Henington History, Family Crest & Coats of Arms
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Early Origins of the Henington family
The surname Henington was first found in Norfolk where the surname is descended from the tenant of the lands of Hevingham, held by Godric, a Norman noble, from Walter Gifford who was recorded in the Domesday Book census of 1086. Godric had a priest who also held 4 acres of the holding for which he promised to sing three masses in any one week.
Walter de Hemingford or Hemingburgh (fl. 1300), also called Walter de Gisburn, chronicler, was an Austin canon, and afterwards sub-prior of St. Mary's, Gisburn, Yorkshire. "There is no doubt that Hemingburgh is the correct form of the name; it is the one given in Lansdowne MS. 239, which is one of the earliest and best copies of the chronicle, in the Register of Archbishop Corbridge, and in a volume of sermons presented by him to his priory church." 
Early History of the Henington family
This web page shows only a small excerpt of our Henington research. Another 133 words (10 lines of text) covering the years 1273, 1273, 1414, 1471, 1547, 1578, 1603, 1619 and 1674 are included under the topic Early Henington History in all our PDF Extended History products and printed products wherever possible.
Henington Spelling Variations
Before the advent of the printing press and the first dictionaries, the English language was not standardized. Sound was what guided spelling in the Middle Ages, so one person's name was often recorded under several variations during a single lifetime. Spelling variations were common, even among the names of the most literate people. Known variations of the Henington family name include Heveningham, Heningham, Henington, Heningthon, Hemington, Hemmington, Hennington, Henningham, Heningford, Henningford, Hemmingford and many more.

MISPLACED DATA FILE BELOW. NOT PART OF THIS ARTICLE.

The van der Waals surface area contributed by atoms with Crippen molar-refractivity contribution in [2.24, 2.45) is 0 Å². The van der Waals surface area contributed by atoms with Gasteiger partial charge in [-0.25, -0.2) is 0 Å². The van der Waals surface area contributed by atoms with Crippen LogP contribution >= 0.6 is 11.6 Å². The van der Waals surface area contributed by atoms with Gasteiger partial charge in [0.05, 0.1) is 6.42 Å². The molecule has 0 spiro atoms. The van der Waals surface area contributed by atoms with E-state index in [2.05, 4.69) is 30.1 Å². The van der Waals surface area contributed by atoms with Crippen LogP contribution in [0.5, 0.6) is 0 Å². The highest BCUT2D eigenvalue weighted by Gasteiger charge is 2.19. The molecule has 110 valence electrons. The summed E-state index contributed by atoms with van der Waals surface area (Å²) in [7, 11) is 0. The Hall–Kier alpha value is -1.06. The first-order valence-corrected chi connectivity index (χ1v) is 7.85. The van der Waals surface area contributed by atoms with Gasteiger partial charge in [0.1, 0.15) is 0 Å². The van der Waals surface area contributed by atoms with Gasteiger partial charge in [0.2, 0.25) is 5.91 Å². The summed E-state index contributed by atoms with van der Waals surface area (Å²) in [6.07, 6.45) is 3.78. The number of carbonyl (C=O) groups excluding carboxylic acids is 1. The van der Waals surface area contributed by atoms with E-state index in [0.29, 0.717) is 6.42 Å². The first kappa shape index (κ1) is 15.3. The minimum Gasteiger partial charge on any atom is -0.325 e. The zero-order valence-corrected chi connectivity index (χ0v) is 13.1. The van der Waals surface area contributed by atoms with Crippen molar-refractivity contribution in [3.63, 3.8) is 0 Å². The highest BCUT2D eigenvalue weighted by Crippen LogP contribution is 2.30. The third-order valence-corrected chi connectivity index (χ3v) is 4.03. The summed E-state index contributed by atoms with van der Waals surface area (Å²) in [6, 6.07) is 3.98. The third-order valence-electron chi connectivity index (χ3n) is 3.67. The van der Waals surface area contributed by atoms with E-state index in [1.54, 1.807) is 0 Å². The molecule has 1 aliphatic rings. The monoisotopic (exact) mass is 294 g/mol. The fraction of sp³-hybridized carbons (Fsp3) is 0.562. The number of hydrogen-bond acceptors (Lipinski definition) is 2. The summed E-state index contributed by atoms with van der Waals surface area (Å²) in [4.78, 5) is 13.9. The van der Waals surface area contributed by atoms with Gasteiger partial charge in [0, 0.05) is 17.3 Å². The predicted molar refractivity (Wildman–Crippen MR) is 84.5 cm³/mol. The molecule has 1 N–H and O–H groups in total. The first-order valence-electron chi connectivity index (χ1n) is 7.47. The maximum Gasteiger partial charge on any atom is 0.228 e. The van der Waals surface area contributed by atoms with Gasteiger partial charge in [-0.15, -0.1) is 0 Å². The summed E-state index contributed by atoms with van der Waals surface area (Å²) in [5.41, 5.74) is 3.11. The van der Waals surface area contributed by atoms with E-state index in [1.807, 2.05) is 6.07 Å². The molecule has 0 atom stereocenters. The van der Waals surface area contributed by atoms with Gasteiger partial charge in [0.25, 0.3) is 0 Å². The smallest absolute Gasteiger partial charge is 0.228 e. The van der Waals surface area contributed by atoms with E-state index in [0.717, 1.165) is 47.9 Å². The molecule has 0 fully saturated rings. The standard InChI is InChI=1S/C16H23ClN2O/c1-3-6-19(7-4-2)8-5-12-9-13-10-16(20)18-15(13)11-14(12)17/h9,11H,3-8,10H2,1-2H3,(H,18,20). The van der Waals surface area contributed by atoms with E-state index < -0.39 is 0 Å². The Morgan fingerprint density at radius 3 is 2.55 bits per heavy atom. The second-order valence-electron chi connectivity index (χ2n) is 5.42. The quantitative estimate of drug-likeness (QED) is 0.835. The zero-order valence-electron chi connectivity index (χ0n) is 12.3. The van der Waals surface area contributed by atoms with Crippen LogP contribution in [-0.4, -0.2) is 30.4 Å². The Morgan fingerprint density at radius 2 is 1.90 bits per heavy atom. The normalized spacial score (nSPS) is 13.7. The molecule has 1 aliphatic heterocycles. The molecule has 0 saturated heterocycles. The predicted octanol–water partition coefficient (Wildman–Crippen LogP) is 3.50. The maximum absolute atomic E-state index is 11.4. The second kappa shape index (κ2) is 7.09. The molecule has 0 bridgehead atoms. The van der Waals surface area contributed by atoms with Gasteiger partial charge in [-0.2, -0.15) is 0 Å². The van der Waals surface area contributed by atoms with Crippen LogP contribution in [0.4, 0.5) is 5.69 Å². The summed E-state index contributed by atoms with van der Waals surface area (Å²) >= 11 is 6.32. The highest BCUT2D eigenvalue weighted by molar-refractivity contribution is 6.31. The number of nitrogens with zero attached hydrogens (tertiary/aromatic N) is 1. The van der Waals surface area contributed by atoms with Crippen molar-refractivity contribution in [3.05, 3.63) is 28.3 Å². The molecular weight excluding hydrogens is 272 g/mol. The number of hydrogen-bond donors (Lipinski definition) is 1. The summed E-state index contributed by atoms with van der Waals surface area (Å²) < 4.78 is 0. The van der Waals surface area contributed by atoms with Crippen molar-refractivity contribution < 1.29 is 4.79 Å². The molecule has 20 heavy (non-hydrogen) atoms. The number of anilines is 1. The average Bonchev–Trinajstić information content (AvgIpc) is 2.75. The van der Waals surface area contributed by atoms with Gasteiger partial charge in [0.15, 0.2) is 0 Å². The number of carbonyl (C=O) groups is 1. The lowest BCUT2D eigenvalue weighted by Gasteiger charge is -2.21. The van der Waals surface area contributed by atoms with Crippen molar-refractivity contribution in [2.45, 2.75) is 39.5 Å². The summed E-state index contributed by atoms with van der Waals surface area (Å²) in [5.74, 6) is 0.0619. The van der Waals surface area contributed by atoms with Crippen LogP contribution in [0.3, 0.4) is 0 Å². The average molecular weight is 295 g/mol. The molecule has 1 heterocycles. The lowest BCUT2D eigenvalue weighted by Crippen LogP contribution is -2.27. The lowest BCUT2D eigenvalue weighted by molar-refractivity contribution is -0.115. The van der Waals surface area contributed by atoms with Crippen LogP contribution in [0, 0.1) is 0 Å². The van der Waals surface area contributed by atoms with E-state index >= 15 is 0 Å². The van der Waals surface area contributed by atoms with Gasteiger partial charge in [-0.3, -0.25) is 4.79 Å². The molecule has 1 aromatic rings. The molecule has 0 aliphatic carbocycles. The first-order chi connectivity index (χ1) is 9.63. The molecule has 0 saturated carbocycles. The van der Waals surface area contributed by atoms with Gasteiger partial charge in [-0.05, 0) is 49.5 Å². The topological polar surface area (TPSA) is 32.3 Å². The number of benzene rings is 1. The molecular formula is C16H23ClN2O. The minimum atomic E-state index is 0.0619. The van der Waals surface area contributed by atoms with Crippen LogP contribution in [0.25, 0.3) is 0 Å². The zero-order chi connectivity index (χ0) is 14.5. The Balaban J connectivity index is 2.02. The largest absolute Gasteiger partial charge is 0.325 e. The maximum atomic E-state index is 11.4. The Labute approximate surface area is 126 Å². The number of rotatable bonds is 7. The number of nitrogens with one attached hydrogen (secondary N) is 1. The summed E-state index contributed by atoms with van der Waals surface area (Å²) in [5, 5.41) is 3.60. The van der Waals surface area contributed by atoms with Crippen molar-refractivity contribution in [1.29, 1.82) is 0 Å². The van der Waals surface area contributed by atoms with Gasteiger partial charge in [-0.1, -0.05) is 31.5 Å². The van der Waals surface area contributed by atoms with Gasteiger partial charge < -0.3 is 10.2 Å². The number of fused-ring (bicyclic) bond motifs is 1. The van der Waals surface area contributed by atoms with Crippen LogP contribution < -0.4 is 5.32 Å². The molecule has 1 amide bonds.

Early Notables of the Henington family (pre 1700)
More information is included under the topic Early Henington Notables in all our PDF Extended History products and printed products wherever possible.
Migration of the Henington family
To escape the political and religious chaos of this era, thousands of English families began to migrate to the New World in search of land and freedom from religious and political persecution. The passage was expensive and the ships were dark, crowded, and unsafe; however, those who made the voyage safely were encountered opportunities that were not available to them in their homeland. Many of the families that reached the New World at this time went on to make important contributions to the emerging nations of the United States and Canada. Research into various historical records has revealed some of first members of the Henington family to immigrate North America: John Hemmington, who came to Virginia in 1587; S. Hemmington, who came to San Francisco in 1851; and Hermon Hemington, who arrived in Kansas in 1900.
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- ^ Smith, George (ed), Dictionary of National Biography. London: Smith, Elder & Co., 1885-1900. Print